By Lisabet Sarai
I'm limited in what I can offer on this week's topic, because I've never co-authored any of my fiction. I've occasionally thought that it might be fun to try. I imagine, though, that who your partner is makes a huge difference. For instance, I couldn't create a joint work with someone who was squicked by BDSM or turned off by lesbian interactions. I don't think I'd click with an author who loved to write gritty, anonymous sexual interactions without much emotional content. I suspect that co-authors must have compatible visions in order to succeed.
At the same time, it's probably useful for the two members of the pair to have different strengths. I could use a partner who can write convincing dialogue or who can create really compelling villains. My partner could rely on me for the exotic atmosphere and sexual tension...! I've considered proposing to Garce that he and I co-author something, because I think we have complementary abilities.
My husband and I work in the same field, and we've written lots of documents together--proposals, manuals, reports, marketing brochures and the like. This is of course distinctly different from producing fiction, but there are some similarities. You need to be patient with your writing partner, not to mention polite. You need to be capable of really listening, granting equal time to an alternative perspective. And you need to be a bit humble, willing to let go of your own words and ideas and allow them to be molded and changed. There's no room for prima donnas in a writing collaboration.
The closest I've come to a fiction co-authoring relationship is working on a couple of round robin stories. In both cases, I've found the experience rather frustrating. In the first case, I started the story. I had a clear premise in my mind. I dropped hints all over the place in my initial chapter, trying to steer the authors who followed in the direction of my ideas. Instead the plot swerved off on a totally different path, and then wandered all over the place. The resulting story had lots of hot sex but was disturbingly incoherent from a plot perspective.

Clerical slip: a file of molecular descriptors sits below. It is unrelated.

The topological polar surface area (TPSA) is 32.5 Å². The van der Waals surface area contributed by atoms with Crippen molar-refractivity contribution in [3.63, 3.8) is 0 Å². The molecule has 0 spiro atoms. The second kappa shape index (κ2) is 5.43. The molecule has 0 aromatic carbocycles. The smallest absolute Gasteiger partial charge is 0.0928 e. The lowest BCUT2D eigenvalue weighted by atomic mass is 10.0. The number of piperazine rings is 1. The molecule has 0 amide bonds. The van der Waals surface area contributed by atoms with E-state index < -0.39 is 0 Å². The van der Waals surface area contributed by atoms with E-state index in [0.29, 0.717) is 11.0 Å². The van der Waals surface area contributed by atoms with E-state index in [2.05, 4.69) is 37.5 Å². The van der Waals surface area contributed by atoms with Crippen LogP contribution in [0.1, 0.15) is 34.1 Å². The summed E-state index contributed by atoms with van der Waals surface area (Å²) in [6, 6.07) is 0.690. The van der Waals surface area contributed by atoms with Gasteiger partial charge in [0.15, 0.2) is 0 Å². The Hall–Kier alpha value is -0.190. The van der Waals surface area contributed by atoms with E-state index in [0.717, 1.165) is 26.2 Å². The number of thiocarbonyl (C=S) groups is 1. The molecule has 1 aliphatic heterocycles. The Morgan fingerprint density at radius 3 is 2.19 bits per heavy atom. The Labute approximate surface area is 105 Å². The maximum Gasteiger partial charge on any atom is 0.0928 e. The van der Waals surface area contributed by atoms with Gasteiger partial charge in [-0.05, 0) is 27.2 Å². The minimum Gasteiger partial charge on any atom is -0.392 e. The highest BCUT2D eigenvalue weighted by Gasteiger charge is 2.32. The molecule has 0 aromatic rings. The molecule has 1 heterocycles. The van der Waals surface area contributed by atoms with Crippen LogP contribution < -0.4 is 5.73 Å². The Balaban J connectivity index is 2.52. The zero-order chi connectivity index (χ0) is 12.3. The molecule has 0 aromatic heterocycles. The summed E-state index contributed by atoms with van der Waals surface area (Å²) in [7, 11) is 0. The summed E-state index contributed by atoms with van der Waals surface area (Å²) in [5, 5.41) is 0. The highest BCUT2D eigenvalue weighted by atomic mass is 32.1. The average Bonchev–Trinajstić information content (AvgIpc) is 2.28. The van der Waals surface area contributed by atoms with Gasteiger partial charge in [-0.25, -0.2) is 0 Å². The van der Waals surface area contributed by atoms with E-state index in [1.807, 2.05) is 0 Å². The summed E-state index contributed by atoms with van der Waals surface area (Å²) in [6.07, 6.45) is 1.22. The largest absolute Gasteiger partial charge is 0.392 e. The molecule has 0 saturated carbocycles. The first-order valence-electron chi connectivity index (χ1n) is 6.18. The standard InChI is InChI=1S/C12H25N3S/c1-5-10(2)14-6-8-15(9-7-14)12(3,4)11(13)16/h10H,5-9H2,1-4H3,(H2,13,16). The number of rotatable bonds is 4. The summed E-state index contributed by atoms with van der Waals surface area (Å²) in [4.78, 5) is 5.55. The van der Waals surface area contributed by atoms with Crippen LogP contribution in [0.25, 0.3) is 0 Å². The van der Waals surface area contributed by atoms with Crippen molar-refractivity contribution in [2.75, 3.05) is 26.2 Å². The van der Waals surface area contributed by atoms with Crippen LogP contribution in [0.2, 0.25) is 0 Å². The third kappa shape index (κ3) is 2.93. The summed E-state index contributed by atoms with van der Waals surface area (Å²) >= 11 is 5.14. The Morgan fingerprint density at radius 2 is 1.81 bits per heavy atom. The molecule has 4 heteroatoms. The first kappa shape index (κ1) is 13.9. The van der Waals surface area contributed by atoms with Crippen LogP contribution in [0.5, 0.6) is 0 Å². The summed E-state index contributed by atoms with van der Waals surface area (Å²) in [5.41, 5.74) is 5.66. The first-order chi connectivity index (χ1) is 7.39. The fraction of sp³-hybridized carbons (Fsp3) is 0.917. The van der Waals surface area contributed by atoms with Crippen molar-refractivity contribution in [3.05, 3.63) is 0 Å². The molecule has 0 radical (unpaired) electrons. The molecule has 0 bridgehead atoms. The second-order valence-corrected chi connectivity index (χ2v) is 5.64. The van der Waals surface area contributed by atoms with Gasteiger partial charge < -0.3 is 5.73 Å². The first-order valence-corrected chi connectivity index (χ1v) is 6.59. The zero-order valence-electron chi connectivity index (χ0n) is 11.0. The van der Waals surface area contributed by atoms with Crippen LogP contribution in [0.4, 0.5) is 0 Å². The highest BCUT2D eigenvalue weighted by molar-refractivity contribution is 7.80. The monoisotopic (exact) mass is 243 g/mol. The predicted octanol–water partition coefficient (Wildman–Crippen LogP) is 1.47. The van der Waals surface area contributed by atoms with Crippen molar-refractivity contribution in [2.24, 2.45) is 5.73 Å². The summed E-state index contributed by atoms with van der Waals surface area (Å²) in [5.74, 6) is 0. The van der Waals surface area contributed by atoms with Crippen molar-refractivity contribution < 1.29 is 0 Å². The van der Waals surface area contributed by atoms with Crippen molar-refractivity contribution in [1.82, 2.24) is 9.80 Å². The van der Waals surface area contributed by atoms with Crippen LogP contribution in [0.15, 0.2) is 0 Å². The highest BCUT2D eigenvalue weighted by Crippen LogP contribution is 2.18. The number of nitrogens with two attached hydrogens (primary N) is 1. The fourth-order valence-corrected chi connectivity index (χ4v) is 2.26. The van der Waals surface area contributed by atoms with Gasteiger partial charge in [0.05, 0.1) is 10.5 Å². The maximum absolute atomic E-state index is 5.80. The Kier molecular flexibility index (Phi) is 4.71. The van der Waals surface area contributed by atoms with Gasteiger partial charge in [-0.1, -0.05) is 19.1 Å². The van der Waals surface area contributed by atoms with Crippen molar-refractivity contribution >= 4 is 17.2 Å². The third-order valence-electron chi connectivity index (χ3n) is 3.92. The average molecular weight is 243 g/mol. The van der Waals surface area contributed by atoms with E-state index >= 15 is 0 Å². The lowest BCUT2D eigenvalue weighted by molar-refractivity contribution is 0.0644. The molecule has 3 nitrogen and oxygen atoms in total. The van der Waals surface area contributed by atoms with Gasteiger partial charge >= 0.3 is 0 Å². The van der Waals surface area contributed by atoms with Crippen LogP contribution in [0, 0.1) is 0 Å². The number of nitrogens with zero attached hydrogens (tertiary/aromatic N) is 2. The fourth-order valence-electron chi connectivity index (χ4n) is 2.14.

For the other round robin, we authors brainstormed before the story began, agreeing on characters, premise and an outline of the plot. I didn't get the chance to write my piece until late in the game. At that point, I discovered that previous authors has thrown in a bunch of complications that we'd never agreed on (such as two characters with the same name...!) I guess I can understand that no author likes to be constrained. There's a strong desire to let one's imagination run free. But I was left to do what felt like clean-up and damage control in my chapter, in an attempt to have the story make some kind of sense. And yes, I was annoyed, though I wasn't completely unhappy with the solution I devised.
An authoring collaboration, of course, is a different kettle of fish. It's not serial like a round robin. Even if the partners alternate chapters, which I gather some co-authors do, there's an opportunity during the editing process to smooth out the rough edges, resolve the inconsistencies, and polish the work to an integrated whole. The mark of a successful collaboration, I think, is the fact that even if you know the individual authors, you can't really identify who contributed what.
I'm just about to start Hunter's Light, a book co-authored by Jenna and Jude. I'm really looking forward to it. I've read single author works by each of them. It will be a treat to see what they can do when they put their heads together.